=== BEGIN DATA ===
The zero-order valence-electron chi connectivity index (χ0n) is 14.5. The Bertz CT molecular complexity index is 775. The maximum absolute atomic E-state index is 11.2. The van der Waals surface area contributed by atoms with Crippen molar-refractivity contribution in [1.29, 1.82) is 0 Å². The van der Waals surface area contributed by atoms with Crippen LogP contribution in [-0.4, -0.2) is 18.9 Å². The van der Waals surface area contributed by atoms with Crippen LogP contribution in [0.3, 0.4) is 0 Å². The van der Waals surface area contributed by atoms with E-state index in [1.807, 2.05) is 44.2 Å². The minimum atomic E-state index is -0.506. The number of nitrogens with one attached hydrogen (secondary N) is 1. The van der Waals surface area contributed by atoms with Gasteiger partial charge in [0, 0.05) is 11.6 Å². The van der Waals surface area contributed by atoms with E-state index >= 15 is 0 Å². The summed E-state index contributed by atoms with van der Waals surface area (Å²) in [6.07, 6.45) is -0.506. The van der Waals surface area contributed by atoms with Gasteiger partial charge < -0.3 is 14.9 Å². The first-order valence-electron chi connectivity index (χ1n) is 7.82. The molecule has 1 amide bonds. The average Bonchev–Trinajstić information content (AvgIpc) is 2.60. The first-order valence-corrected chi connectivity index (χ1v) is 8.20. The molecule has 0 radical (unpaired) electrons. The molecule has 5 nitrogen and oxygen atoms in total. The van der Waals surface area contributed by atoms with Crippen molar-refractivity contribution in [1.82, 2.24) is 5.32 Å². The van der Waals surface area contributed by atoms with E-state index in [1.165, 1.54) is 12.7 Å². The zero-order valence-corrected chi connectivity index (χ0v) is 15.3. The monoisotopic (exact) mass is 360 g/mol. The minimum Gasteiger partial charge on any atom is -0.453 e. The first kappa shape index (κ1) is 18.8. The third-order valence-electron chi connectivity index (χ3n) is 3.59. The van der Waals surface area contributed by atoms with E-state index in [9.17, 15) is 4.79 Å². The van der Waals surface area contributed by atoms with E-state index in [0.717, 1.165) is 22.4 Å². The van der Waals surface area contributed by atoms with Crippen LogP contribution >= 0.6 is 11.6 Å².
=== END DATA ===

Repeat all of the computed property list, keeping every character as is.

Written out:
The zero-order valence-electron chi connectivity index (χ0n) is 14.5. The Bertz CT molecular complexity index is 775. The maximum absolute atomic E-state index is 11.2. The van der Waals surface area contributed by atoms with Crippen molar-refractivity contribution in [1.29, 1.82) is 0 Å². The van der Waals surface area contributed by atoms with Crippen LogP contribution in [-0.4, -0.2) is 18.9 Å². The van der Waals surface area contributed by atoms with Crippen LogP contribution in [0.3, 0.4) is 0 Å². The van der Waals surface area contributed by atoms with E-state index in [1.807, 2.05) is 44.2 Å². The minimum atomic E-state index is -0.506. The number of nitrogens with one attached hydrogen (secondary N) is 1. The van der Waals surface area contributed by atoms with Gasteiger partial charge in [0, 0.05) is 11.6 Å². The van der Waals surface area contributed by atoms with E-state index >= 15 is 0 Å². The summed E-state index contributed by atoms with van der Waals surface area (Å²) in [6.07, 6.45) is -0.506. The van der Waals surface area contributed by atoms with Gasteiger partial charge < -0.3 is 14.9 Å². The first-order valence-electron chi connectivity index (χ1n) is 7.82. The molecule has 1 amide bonds. The average Bonchev–Trinajstić information content (AvgIpc) is 2.60. The first-order valence-corrected chi connectivity index (χ1v) is 8.20. The molecule has 0 radical (unpaired) electrons. The molecule has 5 nitrogen and oxygen atoms in total. The van der Waals surface area contributed by atoms with Crippen molar-refractivity contribution in [1.82, 2.24) is 5.32 Å². The van der Waals surface area contributed by atoms with E-state index in [1.165, 1.54) is 12.7 Å². The zero-order valence-corrected chi connectivity index (χ0v) is 15.3. The monoisotopic (exact) mass is 360 g/mol. The minimum Gasteiger partial charge on any atom is -0.453 e. The first kappa shape index (κ1) is 18.8. The third-order valence-electron chi connectivity index (χ3n) is 3.59. The van der Waals surface area contributed by atoms with E-state index in [9.17, 15) is 4.79 Å². The van der Waals surface area contributed by atoms with E-state index in [0.717, 1.165) is 22.4 Å². The van der Waals surface area contributed by atoms with Crippen LogP contribution >= 0.6 is 11.6 Å².